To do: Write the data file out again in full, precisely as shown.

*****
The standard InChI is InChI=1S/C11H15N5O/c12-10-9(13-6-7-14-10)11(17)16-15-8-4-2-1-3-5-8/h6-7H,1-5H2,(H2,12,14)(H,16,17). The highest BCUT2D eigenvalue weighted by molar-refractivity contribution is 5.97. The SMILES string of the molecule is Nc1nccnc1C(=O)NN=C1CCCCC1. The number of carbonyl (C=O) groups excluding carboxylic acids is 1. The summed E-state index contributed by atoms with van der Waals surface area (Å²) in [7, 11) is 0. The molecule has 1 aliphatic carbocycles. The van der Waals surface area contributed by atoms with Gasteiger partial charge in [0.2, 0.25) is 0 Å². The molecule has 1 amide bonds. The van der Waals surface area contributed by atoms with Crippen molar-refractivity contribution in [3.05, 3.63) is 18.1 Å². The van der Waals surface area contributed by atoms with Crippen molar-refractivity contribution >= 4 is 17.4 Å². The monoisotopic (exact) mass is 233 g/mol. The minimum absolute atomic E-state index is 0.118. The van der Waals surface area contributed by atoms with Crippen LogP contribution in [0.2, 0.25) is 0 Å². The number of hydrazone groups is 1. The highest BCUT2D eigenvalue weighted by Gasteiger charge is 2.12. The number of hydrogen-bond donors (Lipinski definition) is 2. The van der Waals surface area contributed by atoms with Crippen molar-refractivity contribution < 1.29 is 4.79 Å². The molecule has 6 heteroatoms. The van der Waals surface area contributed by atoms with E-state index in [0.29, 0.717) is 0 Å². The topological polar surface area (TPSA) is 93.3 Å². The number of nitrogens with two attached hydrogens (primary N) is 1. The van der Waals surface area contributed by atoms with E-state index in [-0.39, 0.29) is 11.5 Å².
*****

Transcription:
The standard InChI is InChI=1S/C11H15N5O/c12-10-9(13-6-7-14-10)11(17)16-15-8-4-2-1-3-5-8/h6-7H,1-5H2,(H2,12,14)(H,16,17). The highest BCUT2D eigenvalue weighted by molar-refractivity contribution is 5.97. The SMILES string of the molecule is Nc1nccnc1C(=O)NN=C1CCCCC1. The number of carbonyl (C=O) groups excluding carboxylic acids is 1. The summed E-state index contributed by atoms with van der Waals surface area (Å²) in [7, 11) is 0. The molecule has 1 aliphatic carbocycles. The van der Waals surface area contributed by atoms with Gasteiger partial charge in [0.2, 0.25) is 0 Å². The molecule has 1 amide bonds. The van der Waals surface area contributed by atoms with Crippen molar-refractivity contribution in [3.05, 3.63) is 18.1 Å². The van der Waals surface area contributed by atoms with Crippen molar-refractivity contribution >= 4 is 17.4 Å². The monoisotopic (exact) mass is 233 g/mol. The minimum absolute atomic E-state index is 0.118. The van der Waals surface area contributed by atoms with Crippen LogP contribution in [0.2, 0.25) is 0 Å². The number of hydrazone groups is 1. The highest BCUT2D eigenvalue weighted by Gasteiger charge is 2.12. The number of hydrogen-bond donors (Lipinski definition) is 2. The van der Waals surface area contributed by atoms with Crippen molar-refractivity contribution < 1.29 is 4.79 Å². The molecule has 6 heteroatoms. The van der Waals surface area contributed by atoms with E-state index in [0.29, 0.717) is 0 Å². The topological polar surface area (TPSA) is 93.3 Å². The number of nitrogens with two attached hydrogens (primary N) is 1. The van der Waals surface area contributed by atoms with E-state index in [-0.39, 0.29) is 11.5 Å².